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Embraceable Yu: Darvish's Dodgers debut worth a big hug

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Roberts: Darvish 'was just enjoying the moment' (0:26)

Dave Roberts shares his thoughts about Yu Darvish's first start with the Dodgers and how he settled down once he threw the first pitch. (0:26)

NEW YORK -- Welcome to the best team in baseball, Yu Darvish.

If there were still questions about why a team on pace for 114 wins and owning the best rotation ERA in the majors would feel the need to acquire a pitcher with a 6-9 record and 4.01 ERA, Darvish answered them Friday night at Citi Field with seven dominant scoreless innings in a 6-0 win over the Mets, striking out 10 and giving up only three hits and one walk.

We do need to look at the visual evidence to solve one mystery, however. Was there a hug or not?

Dodgers manager Dave Roberts was obviously beaming after Darvish's performance.

"I enjoyed the show," he said. "I got a big hug from Yu after his outing. He's already blending in with the other players and you can just see the joy in him."

Darvish wasn't so sure about that hug.

"I thought we just shook hands," he said. Then he paused. "But maybe I gave him a hug."

(Mystery solved!)

One thing is certain: If Darvish pitches more gems like this one, there will be plenty of hugs for everyone. Considering the Dodgers have now won 42 of 49 games since June 7 and 22 of 25 since July 4, they probably already lead the majors in hugs.

Darvish entered this game in a slump, with a 5.81 ERA over his past eight starts, including a career-worst 10-run outing in his final start with the Rangers on July 26 against the Marlins. That outing prompted Darvish to apologize to Rangers fans in a full-page ad he purchased in the Dallas Morning News, thanking them for their support and saying it was his "biggest regret" he had such a poor outing in his final start with the club.

There were also reports after that game that Darvish might have been tipping his pitches, something Darvish himself acknowledged. Against the Mets, he said he just focused on consistent mechanics.

Wearing No. 21 instead of the No. 11 he wore with the Rangers, Darvish certainly looked as if he were born to be a Dodger, looking regal in that classic Dodgers road uniform. He did survive a shaky first inning when Michael Conforto lined his first pitch into right field for a single, Jay Bruce walked with one out and Yoenis Cespedes then just missed a three-run home run with a fly ball to the warning track in left-center. Darvish ended the inning by reaching above his head to snag Curtis Granderson's liner.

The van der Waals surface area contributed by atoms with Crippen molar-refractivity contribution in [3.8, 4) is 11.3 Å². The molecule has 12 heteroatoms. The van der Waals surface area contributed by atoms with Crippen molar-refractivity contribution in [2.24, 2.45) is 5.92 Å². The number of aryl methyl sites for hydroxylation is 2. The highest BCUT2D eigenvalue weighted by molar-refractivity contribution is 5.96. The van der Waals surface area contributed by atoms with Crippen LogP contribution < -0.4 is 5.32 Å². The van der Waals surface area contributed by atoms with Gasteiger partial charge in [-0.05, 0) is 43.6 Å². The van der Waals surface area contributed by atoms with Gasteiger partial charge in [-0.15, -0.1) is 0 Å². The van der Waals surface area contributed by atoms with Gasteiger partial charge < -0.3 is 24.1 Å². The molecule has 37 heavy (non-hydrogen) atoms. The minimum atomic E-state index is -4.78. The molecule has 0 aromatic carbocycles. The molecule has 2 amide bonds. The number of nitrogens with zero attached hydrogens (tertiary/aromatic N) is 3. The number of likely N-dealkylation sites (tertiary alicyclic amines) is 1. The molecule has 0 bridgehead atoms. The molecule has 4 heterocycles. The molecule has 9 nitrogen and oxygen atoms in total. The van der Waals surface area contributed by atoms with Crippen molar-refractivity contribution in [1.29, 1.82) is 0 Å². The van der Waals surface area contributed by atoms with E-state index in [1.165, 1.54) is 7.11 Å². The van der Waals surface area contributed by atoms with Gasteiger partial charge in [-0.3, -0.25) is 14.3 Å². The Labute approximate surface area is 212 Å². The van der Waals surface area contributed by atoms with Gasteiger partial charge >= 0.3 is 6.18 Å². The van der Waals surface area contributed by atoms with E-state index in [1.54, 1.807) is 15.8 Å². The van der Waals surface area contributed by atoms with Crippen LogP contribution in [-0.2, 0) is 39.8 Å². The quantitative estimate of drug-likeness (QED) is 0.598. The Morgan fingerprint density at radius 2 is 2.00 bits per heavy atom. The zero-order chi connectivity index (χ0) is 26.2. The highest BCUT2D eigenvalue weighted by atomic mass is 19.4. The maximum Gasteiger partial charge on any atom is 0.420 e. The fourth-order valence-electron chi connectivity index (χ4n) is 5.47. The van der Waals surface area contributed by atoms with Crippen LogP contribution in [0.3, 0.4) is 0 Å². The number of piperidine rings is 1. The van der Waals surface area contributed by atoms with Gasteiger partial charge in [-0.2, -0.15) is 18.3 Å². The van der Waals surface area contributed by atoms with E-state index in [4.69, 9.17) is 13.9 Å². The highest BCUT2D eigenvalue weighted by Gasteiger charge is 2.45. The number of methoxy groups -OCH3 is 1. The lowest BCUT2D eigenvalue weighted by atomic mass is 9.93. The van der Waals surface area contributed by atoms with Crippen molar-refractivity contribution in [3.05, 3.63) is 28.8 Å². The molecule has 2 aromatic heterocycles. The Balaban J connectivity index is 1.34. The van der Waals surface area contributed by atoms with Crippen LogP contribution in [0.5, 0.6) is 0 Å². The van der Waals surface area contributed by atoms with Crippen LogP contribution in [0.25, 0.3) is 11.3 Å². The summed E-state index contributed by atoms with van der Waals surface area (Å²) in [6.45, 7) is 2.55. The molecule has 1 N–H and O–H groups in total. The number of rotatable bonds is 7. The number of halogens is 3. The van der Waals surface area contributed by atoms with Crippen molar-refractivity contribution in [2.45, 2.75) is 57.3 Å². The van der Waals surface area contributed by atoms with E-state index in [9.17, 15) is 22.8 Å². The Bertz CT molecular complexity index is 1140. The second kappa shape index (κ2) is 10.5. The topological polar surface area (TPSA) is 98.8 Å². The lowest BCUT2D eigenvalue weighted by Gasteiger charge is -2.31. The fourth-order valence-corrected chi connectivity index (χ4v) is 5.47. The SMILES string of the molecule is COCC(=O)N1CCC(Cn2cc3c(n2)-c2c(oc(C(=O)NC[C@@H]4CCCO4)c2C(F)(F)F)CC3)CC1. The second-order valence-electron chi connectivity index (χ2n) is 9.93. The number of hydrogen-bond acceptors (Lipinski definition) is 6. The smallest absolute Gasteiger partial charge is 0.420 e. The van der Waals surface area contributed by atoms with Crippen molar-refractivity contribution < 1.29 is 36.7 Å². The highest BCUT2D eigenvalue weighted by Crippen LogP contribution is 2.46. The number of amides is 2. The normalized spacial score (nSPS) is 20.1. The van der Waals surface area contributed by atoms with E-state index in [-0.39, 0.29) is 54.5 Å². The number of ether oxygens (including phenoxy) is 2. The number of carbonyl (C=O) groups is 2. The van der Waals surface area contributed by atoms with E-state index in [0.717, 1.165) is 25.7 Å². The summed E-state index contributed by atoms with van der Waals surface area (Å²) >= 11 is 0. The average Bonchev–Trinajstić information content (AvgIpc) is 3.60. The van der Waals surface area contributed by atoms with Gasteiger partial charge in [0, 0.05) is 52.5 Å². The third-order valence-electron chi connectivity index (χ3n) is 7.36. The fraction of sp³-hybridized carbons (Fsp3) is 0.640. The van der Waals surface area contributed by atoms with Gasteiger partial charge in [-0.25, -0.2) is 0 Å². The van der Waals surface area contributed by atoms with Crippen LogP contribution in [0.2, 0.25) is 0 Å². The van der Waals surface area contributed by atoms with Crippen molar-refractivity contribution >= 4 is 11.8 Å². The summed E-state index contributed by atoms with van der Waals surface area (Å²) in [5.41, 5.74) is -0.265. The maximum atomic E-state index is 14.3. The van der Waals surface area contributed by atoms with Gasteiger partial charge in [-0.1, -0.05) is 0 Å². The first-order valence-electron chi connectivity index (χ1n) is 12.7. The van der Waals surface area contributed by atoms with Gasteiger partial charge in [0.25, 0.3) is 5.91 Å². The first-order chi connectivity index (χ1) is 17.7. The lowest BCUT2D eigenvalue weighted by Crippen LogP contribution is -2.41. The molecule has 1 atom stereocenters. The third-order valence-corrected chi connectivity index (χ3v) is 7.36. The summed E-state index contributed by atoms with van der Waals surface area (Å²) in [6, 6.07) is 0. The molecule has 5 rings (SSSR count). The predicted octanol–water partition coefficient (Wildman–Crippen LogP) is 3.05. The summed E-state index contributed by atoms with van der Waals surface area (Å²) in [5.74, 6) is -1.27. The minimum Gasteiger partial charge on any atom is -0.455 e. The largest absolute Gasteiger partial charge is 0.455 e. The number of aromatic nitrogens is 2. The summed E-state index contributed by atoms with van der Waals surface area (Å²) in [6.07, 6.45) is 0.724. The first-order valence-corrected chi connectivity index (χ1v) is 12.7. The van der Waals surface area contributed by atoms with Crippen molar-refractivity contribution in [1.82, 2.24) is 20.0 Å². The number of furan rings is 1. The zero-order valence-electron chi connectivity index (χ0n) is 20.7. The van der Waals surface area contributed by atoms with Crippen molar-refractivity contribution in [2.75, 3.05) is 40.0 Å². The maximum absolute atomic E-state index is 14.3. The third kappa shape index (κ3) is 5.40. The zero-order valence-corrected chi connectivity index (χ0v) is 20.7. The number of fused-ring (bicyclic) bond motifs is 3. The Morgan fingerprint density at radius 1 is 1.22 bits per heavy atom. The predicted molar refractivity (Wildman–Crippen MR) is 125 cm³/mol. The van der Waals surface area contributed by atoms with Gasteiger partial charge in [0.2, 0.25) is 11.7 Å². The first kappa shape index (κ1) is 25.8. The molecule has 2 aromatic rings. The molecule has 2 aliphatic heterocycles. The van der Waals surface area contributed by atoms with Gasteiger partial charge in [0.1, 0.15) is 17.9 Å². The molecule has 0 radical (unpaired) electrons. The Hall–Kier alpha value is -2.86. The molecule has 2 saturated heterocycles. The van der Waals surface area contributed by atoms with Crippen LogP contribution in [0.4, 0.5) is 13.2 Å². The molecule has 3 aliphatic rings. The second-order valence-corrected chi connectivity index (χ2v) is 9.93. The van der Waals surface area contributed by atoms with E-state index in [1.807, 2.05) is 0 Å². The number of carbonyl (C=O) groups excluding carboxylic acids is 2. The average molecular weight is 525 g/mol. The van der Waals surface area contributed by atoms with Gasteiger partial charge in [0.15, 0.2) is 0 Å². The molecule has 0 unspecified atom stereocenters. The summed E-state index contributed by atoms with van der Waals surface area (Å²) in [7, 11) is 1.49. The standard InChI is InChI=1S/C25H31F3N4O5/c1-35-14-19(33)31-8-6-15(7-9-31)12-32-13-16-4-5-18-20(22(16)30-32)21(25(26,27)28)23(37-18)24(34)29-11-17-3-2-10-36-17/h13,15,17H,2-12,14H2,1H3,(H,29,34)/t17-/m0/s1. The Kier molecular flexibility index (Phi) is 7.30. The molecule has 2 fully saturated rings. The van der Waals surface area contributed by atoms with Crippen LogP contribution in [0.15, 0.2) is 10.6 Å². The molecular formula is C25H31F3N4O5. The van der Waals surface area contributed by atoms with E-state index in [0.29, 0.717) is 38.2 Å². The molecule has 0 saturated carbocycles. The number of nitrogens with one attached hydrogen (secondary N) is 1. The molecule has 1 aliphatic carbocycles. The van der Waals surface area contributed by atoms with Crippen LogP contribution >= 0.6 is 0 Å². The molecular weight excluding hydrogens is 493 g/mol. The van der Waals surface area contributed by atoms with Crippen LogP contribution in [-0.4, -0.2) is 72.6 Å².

"I wasn't worried about being with the Dodgers in my first outing," Darvish said "I gave up 10 runs in my last game, so there was a little nervousness just coming back from that."

A key at-bat took place in the third inning, after opposing starter Jacob deGrom had led off the inning with a soft liner past third base with Justin Turner shifted over toward shortstop. After Conforto struck out, Asdrubal Cabrera battled in a 10-pitch at-bat -- as deGrom stole second base -- before finally going down swinging on a 95 mph fastball.

"They gave him some tough at-bats early on, really battled," Roberts said. "Ultimately, Yu got through those with the fastball up and away. The slider was OK, we've seen it better. There was a lot of energy."

Darvish did work very slowly -- "very deliberate and methodical," as Roberts described it -- and in the early innings did shake his head in disgust at a couple of sliders on which he didn't like the execution.

It's worth noting that Darvish referenced a discussion with general manager Farhan Zaidi at the hotel before coming to the park. He said Zaidi gave him "a lot of information" about how to attack the Mets' hitters.

Catcher Yasmani Grandal also referenced throwing more four-seam fastballs, specifically citing a battle against Conforto in the fifth inning with Amed Rosario on third base with two outs. Conforto ended up striking out on a high fastball.

"He knew exactly what I wanted and where I wanted it in that sequence," Grandal said. "That right there was a confidence boost."

Here's another one: Grandal is recognized as one of the best pitch-framers in the business and that should help Darvish. According to ESPN Stats & Information metrics, Darvish had been hurt by the third-worst framing of any qualified starter, about 35 strikes below average. That is likely to change with Grandal.

"He threw a couple pitches he's not used to getting called strikes, and you could see his face light up," the catcher said. "The more he pitches here, he'll see he'll get more of those calls."

Grandal says it will also give him the confidence to call for those pitches, knowing Darvish can execute and get strikes.

In other words, Darvish might end up being better than he was with the Rangers -- certainly better than that 4.01 ERA indicates. Leaving Globe Life Park, where he had a 5.38 ERA this season, will also help. And if he's better, the best team in baseball just got better.

No wonder Dodgers players seem legitimately thrilled to have Darvish here. They first heard about the trade as the team was flying from Los Angeles to Atlanta on Monday afternoon.

"Everyone was excited," closer Kenley Jansen said before Friday's game. "Our goal is to win the World Series, ownership wants to win the World Series, so we're all happy to have him here and see him pitch."

Now they've seen him. And it was an exciting show.